My mother-in-law used to talk to her cat ALL THE TIME. They were roommates and the best of friends. It seemed they had their own language, and I had never seen a cat respond so appropriately and lovingly to all that was spoken to her. When communicating with cats, it may seem as though the cat isn’t listening to what’s being said, but that isn’t the case.
Cats Communicate Differently Than Dogs
My mother-in-law’s cat did not respond or interact – at least from my perspective – the way a dog would. So, I assumed her cat was just not interested in communicating with my mother-in-law. Wrong. Communicating with cats is definitely possible, cats simply prefer a different avenue than dogs. If you think cats aren’t part of the dialogue, then you have been missing out.
Catster.com offers these insights into the art of communicating with cats:
Read Cat’s Body Language
When communicating with cats, you have to be a good listener first. Learn the body language of your cat. Observe how he reacts to varying stimuli. What pose does he strike when staring out the window versus when he is interacting with you? How does he look when he is dozing in the sunlight? Sometimes just listening to your cat is more about employing the sense of sight. He speaks through his body and his expressions.
A Slow Blink Is Love
If you want to say “I love you” to your cat, trying doing so with your eyes instead of your words. From a distance, slowly close your eyes and then reopen them. This slow blink is akin to the spoken words, “I love you.” As you close your eyes, think of the word “I,” and then as you keep them closed, think of the word “love,” and as you slowly open them again, think of the word “you.” Try this when your cat is relaxed and calm and you just might see him return the blinks in kind!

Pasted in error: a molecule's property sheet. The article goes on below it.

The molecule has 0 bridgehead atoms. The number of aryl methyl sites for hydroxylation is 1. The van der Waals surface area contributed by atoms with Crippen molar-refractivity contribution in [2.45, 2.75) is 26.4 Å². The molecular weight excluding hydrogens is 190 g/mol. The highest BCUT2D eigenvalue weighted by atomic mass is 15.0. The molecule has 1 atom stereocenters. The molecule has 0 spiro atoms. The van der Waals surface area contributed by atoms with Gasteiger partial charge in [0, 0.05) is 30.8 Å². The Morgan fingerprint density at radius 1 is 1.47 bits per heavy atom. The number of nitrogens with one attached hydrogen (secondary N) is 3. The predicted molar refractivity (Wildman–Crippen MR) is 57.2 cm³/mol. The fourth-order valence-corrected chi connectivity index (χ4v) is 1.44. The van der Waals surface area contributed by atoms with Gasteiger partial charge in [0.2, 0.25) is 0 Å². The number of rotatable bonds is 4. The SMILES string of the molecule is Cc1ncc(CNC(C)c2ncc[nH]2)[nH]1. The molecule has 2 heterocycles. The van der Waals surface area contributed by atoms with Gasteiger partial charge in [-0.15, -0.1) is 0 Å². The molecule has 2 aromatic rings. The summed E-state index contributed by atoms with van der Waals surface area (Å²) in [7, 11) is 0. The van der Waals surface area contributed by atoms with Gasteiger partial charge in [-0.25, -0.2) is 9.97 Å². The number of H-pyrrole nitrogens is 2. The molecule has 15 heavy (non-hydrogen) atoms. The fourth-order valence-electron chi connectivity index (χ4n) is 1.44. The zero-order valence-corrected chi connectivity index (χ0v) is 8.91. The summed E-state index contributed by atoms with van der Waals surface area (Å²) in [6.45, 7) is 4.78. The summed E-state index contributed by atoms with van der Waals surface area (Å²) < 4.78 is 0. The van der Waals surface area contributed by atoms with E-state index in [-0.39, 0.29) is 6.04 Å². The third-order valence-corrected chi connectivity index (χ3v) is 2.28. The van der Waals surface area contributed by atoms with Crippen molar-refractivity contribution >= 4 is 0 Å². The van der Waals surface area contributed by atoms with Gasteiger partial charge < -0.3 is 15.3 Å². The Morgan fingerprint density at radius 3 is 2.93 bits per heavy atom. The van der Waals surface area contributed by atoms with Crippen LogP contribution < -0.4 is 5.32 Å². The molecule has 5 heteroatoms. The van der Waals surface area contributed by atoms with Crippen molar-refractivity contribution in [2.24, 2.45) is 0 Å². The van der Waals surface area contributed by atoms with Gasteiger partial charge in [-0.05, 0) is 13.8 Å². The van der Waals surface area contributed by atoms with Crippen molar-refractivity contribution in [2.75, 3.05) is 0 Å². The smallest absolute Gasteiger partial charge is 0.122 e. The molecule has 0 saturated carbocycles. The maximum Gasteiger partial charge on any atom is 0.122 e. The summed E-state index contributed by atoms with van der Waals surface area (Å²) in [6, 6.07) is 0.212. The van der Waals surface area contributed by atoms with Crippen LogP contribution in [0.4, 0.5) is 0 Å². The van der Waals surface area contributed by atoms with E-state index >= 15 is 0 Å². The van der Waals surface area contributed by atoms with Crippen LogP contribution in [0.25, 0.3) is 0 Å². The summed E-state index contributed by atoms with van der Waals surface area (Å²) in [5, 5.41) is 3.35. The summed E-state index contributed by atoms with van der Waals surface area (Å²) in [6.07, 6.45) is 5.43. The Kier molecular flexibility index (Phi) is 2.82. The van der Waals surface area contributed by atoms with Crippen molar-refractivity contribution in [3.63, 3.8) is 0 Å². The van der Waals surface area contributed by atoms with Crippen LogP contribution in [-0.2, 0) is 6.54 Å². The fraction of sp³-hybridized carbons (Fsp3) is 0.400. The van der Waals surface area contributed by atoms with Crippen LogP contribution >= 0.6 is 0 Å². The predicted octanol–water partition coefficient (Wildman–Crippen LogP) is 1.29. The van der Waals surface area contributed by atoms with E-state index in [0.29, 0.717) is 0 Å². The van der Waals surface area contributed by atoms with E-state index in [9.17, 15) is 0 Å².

The Nose Touch
Have you noticed that cats greet each other by touching noses? Join the conversation and curl your index finger into a shape that loosely resembles a cat’s nose and then slowly extend your arm. This will give your cat a chance to greet you in much the same way as he greets other cats. You are speaking his language now. However, make sure to do this move slowly and come from the side or in front of him, never from above.
Use your inside voice! With such sensitive hearing, cats become uncomfortable with loud noises. Unlike kids and dogs, cats don’t require all of that enthusiastic verbalization. A quiet, calm and reserved tone of voice is far more conducive to making a connection with your cat.
When my dog hears a certain sort of kissing sound during a relaxed moment, he knows that is time to come over and get up on the couch with my husband. Cats will respond similarly. Any sort of loving and soothing sound done consistently is a welcome invitation to hug, snuggle, or get close to you.